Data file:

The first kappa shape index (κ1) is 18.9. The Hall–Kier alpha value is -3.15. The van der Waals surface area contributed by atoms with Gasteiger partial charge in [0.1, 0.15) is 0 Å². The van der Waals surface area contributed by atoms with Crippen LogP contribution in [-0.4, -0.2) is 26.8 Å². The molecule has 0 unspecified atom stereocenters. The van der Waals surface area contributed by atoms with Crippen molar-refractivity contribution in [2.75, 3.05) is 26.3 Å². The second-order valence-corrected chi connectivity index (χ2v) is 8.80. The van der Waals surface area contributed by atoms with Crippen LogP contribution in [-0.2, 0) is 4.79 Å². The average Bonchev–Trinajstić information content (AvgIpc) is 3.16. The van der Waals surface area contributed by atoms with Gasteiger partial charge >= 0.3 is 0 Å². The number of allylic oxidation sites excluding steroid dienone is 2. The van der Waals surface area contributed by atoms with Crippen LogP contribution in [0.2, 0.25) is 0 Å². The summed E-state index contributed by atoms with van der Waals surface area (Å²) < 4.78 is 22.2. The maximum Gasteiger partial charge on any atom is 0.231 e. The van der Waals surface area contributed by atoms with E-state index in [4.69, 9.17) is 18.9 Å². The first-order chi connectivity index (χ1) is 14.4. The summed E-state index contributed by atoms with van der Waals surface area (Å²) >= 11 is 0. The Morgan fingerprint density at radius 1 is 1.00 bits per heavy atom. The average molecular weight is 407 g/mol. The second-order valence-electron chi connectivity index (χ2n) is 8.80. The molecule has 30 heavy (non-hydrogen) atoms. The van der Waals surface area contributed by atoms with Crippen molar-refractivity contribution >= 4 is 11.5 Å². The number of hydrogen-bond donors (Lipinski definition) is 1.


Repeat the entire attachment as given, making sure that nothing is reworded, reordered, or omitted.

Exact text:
The first kappa shape index (κ1) is 18.9. The Hall–Kier alpha value is -3.15. The van der Waals surface area contributed by atoms with Gasteiger partial charge in [0.1, 0.15) is 0 Å². The van der Waals surface area contributed by atoms with Crippen LogP contribution in [-0.4, -0.2) is 26.8 Å². The molecule has 0 unspecified atom stereocenters. The van der Waals surface area contributed by atoms with Crippen molar-refractivity contribution in [2.75, 3.05) is 26.3 Å². The second-order valence-corrected chi connectivity index (χ2v) is 8.80. The van der Waals surface area contributed by atoms with Crippen LogP contribution in [-0.2, 0) is 4.79 Å². The average Bonchev–Trinajstić information content (AvgIpc) is 3.16. The van der Waals surface area contributed by atoms with Gasteiger partial charge >= 0.3 is 0 Å². The number of allylic oxidation sites excluding steroid dienone is 2. The van der Waals surface area contributed by atoms with Crippen LogP contribution in [0.2, 0.25) is 0 Å². The summed E-state index contributed by atoms with van der Waals surface area (Å²) < 4.78 is 22.2. The maximum Gasteiger partial charge on any atom is 0.231 e. The van der Waals surface area contributed by atoms with E-state index in [4.69, 9.17) is 18.9 Å². The first-order chi connectivity index (χ1) is 14.4. The summed E-state index contributed by atoms with van der Waals surface area (Å²) >= 11 is 0. The Morgan fingerprint density at radius 1 is 1.00 bits per heavy atom. The average molecular weight is 407 g/mol. The second-order valence-electron chi connectivity index (χ2n) is 8.80. The molecule has 30 heavy (non-hydrogen) atoms. The van der Waals surface area contributed by atoms with Crippen molar-refractivity contribution >= 4 is 11.5 Å². The number of hydrogen-bond donors (Lipinski definition) is 1.